Unions ask World Bank to turn its back to edubusinesses

published 21 April 2017 updated 15 May 2017

Trade unions from all over the world are protesting against the support the World Bank is offering to for-profit education providers like Bridge International Academies.

On the occasion of the Spring Meetings of the World Bank Group and the International Monetary Fund, education trade unions are highlighting the support these international financial institutions offer to for-profit education corporations like Bridge International Academies (BiA). The unions’ protests consist of an on-site demonstration in Washington DC, USA, social media actions, and an official institutional letter.

Letter to the Bank

Twenty-four trade unions have jointly signed a letter addressed to Jim Yong King, President of the World Bank, asking him to discontinue the Bank’s support of BiA. The signatories, including affiliates to Education International (EI) in the USA, Germany, Norway, the United Kingdom, Uganda, Argentina, Kenya, New Zealand and Portugal, claim that, with its support, the Bank “is undermining the foundation of public education and democracy in many African countries”.

The letter underlines that “the World Bank’s continued support for BiA is impossible to understand in light of recent court decisions confirming Bridge’s poor track record”. It asks that the Bank’s education promotion strategy be revised to “bring all stakeholders together—including teachers and their unions, support staff, administrators, parents, local governments and the community—in a renewed effort to remove the financial and social barriers keeping the world’s children from reaching their full potential”.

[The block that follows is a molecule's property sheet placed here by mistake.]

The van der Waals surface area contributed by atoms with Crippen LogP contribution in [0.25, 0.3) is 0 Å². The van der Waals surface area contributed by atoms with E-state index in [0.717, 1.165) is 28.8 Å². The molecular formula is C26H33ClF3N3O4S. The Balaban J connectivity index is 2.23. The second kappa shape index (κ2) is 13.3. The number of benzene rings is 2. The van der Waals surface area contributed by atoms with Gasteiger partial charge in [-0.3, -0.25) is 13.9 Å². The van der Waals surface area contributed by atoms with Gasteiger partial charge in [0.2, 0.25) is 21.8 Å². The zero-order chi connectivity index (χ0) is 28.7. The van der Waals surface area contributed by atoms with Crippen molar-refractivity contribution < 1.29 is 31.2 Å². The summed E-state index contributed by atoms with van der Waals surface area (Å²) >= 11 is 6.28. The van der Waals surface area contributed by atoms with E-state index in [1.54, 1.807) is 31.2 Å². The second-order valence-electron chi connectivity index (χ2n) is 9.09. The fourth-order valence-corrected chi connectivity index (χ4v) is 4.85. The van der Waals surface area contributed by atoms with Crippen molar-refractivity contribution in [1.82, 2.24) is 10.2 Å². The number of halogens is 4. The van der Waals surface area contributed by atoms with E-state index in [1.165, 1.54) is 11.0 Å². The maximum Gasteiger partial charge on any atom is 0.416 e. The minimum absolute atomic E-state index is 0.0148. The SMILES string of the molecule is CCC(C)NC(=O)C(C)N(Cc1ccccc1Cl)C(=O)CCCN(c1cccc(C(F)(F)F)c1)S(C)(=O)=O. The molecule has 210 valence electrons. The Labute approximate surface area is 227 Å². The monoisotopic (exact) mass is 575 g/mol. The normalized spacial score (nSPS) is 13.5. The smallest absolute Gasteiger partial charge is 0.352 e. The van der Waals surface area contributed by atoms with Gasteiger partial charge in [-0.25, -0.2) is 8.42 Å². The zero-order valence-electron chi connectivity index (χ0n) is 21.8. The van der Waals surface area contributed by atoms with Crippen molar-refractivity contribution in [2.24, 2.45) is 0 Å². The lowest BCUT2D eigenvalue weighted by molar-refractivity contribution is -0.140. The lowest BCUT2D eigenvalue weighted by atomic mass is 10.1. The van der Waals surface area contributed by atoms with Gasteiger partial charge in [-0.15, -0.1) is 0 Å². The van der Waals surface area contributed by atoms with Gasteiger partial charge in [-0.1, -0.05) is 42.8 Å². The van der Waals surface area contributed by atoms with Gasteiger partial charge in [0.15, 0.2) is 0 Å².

The protest is also being supported on social media under the hashtag #StudentsBeforeProfit

Support and protest actions

EI has also raised its concerns about the over the Bank’s ties with BiA. The Executive Board recent special resolution, Bridge International Academies adds intimidation to its business plans, describes BiA's business plan as “predicated on the employment of unqualified staff delivering a highly scripted standardised curriculum in substandard facilities”. And it reiterates that the provision of quality education is a responsibility of governments.

The resolution was also sent to Yong King in a letter in which Fred van Leeuwen, EI General Secretary, said the Bank’s ongoing support for BiA was “beyond justification”.